Formula 1 fans, angry at being forced to leave the Las Vegas Grand Prix venue early Friday morning before the start of the second practice session, have filed a class action lawsuit.
Las Vegas-based Dimopoulos Law Firm and co-counsel JK Legal & Consulting have filed a lawsuit against the Las Vegas Grand Prix and its owner, Liberty Media, in Nevada state court , seeking at least $30,000 in damages.
Those who purchased tickets for the opening night of the raceThursday night, before Carlos Sainz Jr. smashed the lid of a water faucet and damaged his Ferrari. Race officials inspected the course, leading to a 2 1/2 hour delay for the second session, which started at 2:30 a.m. local time on Friday. They also extended the workout from one hour to 90 minutes.
Race officials have since offered a $200 discount at the official gift shop, but only to those with single-night tickets on Thursday. The majority of fans have three-day passes.
F1 president Stefano Domenicali and Las Vegas Grand Prix CEO Renee Wilm issued a statement Friday saying they were closing the track to spectators for safety and legal reasons.
“We have all attended events, such as concerts, matches and even other Formula 1 races, which were canceled due to factors such as weather or technical problems,” the statement said. “It happens and we hope people understand.”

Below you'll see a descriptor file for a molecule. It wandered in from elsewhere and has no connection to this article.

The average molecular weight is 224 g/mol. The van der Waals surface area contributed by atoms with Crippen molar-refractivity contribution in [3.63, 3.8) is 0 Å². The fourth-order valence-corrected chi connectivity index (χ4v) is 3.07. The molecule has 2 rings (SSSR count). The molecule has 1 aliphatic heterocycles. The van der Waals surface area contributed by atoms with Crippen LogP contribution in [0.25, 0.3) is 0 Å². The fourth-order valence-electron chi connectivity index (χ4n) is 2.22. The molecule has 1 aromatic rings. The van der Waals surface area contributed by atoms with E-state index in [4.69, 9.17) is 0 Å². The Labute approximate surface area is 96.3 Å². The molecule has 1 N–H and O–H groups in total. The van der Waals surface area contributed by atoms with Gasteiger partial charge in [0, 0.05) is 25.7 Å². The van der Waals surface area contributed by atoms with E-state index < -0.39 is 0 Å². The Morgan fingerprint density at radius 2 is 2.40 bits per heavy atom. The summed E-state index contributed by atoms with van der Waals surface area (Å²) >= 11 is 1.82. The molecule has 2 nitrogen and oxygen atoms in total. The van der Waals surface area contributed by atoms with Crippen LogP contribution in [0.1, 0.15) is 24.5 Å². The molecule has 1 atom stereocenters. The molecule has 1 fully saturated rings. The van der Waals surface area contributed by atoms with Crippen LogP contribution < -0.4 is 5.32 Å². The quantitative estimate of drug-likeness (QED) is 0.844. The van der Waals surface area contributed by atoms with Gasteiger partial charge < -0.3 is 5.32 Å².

F1 took a big gamble on the $500 million race, whose costs included repaving roads, building fences and promotion. The nearly 6 km long trail runs past the famous landmarks of Sin City.
Part of what makes the Las Vegas Grand Prix unique is that it takes place on city streets, and the loss of those streets has frustrated some residents.
Wade Bohn told CBS News the course construction was blocking visitors to his 24-hour convenience store.
“We didn’t need F1,” Bohn told CBS News.
He said he had to lay off half his staff and lost about 80% of his business.
“I mean, we’re alone on an island, drowning,” Bohn said. “If they make this bridge permanent, I’m done, because there’s no traffic,” Bohn said of the 760-foot Flamingo Road bridge, which was built for racing but has recently been opened to general circulation when not in use for racing. great prize.
It’s unclear whether the bridge will become permanent or if it will be taken down once the race ends this year, according to the Las Vegas Review-Journal.
F1 currently has a three-year contract with the city for the grand prix, with the option to extend it for another seven years thereafter.
“I hope F1 learns a lot from this first year and fixes a lot of things so that next year and the years to come will be smoother,” Las Vegas resident Jeff Toco told CBS News .
— Elizabeth Campbell contributed to this report.
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